BOISE — Idaho Attorney General Lawrence Wasden announced Monday that a coalition of fifty attorneys general has reached a settlement with Equifax -- as the result of an investigation into a massive 2017 data breach. Officials say the breach occurred after Equifax failed to maintain a reasonable security system. It was the largest breach in history, exposing the data of 56 percent of American adults.
The attorneys general secured a settlement with Equifax that includes a Consumer Restitution Fund of up to $425 million and a $175 million payment to the states. Idaho’s portion is $1,061,064 which, by law, will be deposited into the state’s Consumer Protection Fund.
“I’m pleased to announce this result for Idahoans, as Equifax failed to protect their sensitive data,” Wasden said. “This is a substantial settlement for the states -- and for consumers. I hope it reminds large companies who keep data on-file to protect it with robust security systems. This was an extremely expensive lesson for Equifax to learn.”
On September 7, 2017, Equifax, one of the largest consumer reporting agencies in the world, announced a data breach affecting more than 147 million consumers. Breached information included social security numbers, names, dates of birth, addresses, credit card numbers, and in some cases, driver’s license numbers.
Shortly thereafter, state attorneys general launched an investigation. They found that -- despite knowing about a critical vulnerability in its software -- Equifax failed to fully patch its systems. Moreover, Equifax failed to replace software that monitored the breached network for suspicious activity. As a result, the attackers penetrated Equifax’s system and went unnoticed for 76 days.
Under the terms of the settlement, Equifax agreed to provide a single Consumer Restitution Fund of up to $425 million -- with $300 million dedicated to consumer redress. If the $300 million is exhausted, the fund can increase by an additional $125 million. The company will also offer affected consumers extended credit-monitoring services for a total of ten years.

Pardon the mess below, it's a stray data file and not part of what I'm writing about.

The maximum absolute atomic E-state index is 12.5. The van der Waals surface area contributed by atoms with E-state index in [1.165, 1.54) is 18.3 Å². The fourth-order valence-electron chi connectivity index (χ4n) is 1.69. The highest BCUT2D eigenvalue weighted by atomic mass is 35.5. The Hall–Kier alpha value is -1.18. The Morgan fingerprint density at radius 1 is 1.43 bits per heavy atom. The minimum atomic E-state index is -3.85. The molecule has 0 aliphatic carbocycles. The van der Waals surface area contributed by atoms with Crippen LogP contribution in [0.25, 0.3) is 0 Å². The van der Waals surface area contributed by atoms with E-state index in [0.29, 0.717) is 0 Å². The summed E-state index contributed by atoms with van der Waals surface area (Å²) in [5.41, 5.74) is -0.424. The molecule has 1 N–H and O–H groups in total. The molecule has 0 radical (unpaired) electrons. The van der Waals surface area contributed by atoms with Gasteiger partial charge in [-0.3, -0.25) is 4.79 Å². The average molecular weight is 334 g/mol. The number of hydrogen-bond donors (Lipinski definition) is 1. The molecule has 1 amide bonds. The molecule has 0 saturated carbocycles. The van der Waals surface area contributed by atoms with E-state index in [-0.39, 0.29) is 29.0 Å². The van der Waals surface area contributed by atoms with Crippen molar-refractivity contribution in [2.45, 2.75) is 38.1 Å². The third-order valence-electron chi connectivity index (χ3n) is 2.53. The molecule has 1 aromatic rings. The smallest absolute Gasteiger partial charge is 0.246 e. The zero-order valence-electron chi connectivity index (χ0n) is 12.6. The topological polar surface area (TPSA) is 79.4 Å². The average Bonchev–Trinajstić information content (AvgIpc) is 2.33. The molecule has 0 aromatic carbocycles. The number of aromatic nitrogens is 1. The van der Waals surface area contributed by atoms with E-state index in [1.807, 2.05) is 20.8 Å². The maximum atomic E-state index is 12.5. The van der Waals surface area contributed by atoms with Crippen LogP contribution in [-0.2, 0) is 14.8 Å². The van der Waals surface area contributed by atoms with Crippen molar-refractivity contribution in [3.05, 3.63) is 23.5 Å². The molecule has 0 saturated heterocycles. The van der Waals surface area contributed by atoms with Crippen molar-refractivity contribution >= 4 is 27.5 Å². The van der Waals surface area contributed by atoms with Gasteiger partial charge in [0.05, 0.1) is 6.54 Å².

Eligible consumers will be required to submit claims online or by mail. Paper claims forms can also be requested over the phone. Consumers will be able to obtain information about the settlement, check their eligibility to file a claim, and file a claim on the Equifax Settlement Breach online registry.
To receive email updates regarding the launch of the online registry, consumers can sign up at https://www.ftc.gov/enforcement/cases-proceedings/refunds/equifax-data-breach-settlement [idaho.us16.list-manage.com]. Consumers can also call the settlement administrator at 1-833-759-2982 for more information. The program to pay restitution to consumers will be conducted in connection with settlements that have been reached in the multi-district class actions filed against Equifax, as well as settlements that were reached with the Federal Trade Commission and Consumer Financial Protection Bureau.
Equifax has also agreed to take several steps to assist consumers who are either facing identity theft issues or who have already had their identities stolen including, but not limited to, terms:
-making it easier for consumers to freeze and thaw their credit;
-making it easier for consumers to dispute inaccurate information in credit reports; and
-requiring Equifax to maintain sufficient staff dedicated to assisting consumers who may be victims of identity theft.
Equifax has also agreed to strengthen its security practices going forward, including:
-reorganizing its data security team;
-minimizing its collection of sensitive data and the use of consumers’ Social Security numbers;
-performing regular security monitoring, logging and testing;
-employing improved access control and account management tools;
-reorganizing and segmenting its network; and
-reorganizing its patch management team and employing new policies regarding the identification and deployment of critical security updates and patches.